This report is concerned with a type of retinopathy which affects young or middle-aged adults, chiefly men, showing no generalized hypertension. It is seen almost exclusively when it affects the macular region and is characterized by symptoms and changes in the fundus which we believe can best be explained as the result of spastic contraction of the smaller retinal arterioles or capillaries supplying this region.
A search of the literature reveals little in the English language concerning the condition which we wish to consider. Temporary closure of the central retinal artery or one of its main branches, presumably due to spasm, is well known. It may affect young persons without other signs of vascular disease. A history of partial or complete unilateral blindness with complete recovery, which can hardly be explained on any other basis, is not uncommon. A few such cases have been seen while the artery was closed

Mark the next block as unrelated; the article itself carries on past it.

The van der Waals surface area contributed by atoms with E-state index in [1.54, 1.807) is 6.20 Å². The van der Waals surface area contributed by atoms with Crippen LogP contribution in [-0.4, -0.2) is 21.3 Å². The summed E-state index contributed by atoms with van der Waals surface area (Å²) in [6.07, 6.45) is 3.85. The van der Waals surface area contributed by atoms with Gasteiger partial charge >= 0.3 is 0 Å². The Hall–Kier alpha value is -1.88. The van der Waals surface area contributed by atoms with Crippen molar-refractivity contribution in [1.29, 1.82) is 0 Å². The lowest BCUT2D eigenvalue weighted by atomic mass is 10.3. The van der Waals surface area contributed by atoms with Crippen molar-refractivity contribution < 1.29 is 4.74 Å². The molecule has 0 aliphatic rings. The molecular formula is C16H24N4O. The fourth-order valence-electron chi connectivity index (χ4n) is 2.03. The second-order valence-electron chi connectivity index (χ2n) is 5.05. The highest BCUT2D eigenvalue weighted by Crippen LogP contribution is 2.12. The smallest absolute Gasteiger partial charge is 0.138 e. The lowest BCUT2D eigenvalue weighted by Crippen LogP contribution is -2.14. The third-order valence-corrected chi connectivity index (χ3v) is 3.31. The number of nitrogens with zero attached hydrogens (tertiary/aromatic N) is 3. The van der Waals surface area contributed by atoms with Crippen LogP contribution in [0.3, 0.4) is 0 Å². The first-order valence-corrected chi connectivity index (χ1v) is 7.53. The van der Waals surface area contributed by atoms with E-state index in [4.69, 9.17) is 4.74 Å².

GIFFORD SR, MARQUARDT G. CENTRAL ANGIOSPASTIC RETINOPATHY. Arch Ophthalmol. 1939;21(2):211–228. doi:10.1001/archopht.1939.00860020015001
Customize your JAMA Network experience by selecting one or more topics from the list below.